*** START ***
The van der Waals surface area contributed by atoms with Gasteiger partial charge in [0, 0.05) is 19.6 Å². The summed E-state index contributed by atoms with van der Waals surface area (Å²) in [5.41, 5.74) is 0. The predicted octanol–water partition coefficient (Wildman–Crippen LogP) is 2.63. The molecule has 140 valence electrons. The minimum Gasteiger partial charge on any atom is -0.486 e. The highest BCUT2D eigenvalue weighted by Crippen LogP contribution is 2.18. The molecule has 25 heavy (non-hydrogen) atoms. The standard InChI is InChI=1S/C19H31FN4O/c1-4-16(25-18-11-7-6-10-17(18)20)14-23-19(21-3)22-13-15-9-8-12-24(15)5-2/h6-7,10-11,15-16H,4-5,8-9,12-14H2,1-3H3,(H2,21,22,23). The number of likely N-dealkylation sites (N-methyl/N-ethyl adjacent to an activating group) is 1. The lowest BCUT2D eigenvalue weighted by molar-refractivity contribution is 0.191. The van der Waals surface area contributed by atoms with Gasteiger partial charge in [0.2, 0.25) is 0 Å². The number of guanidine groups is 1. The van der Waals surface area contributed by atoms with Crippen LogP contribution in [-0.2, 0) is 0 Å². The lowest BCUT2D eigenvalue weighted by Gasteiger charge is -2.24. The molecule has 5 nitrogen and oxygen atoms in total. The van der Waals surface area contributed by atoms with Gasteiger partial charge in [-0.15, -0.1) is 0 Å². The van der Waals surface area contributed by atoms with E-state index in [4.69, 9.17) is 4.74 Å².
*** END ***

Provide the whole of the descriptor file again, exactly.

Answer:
The van der Waals surface area contributed by atoms with Gasteiger partial charge in [0, 0.05) is 19.6 Å². The summed E-state index contributed by atoms with van der Waals surface area (Å²) in [5.41, 5.74) is 0. The predicted octanol–water partition coefficient (Wildman–Crippen LogP) is 2.63. The molecule has 140 valence electrons. The minimum Gasteiger partial charge on any atom is -0.486 e. The highest BCUT2D eigenvalue weighted by Crippen LogP contribution is 2.18. The molecule has 25 heavy (non-hydrogen) atoms. The standard InChI is InChI=1S/C19H31FN4O/c1-4-16(25-18-11-7-6-10-17(18)20)14-23-19(21-3)22-13-15-9-8-12-24(15)5-2/h6-7,10-11,15-16H,4-5,8-9,12-14H2,1-3H3,(H2,21,22,23). The number of likely N-dealkylation sites (N-methyl/N-ethyl adjacent to an activating group) is 1. The lowest BCUT2D eigenvalue weighted by molar-refractivity contribution is 0.191. The van der Waals surface area contributed by atoms with Gasteiger partial charge in [0.2, 0.25) is 0 Å². The number of guanidine groups is 1. The van der Waals surface area contributed by atoms with Crippen LogP contribution in [-0.2, 0) is 0 Å². The lowest BCUT2D eigenvalue weighted by Gasteiger charge is -2.24. The molecule has 5 nitrogen and oxygen atoms in total. The van der Waals surface area contributed by atoms with Gasteiger partial charge in [-0.15, -0.1) is 0 Å². The van der Waals surface area contributed by atoms with E-state index in [4.69, 9.17) is 4.74 Å².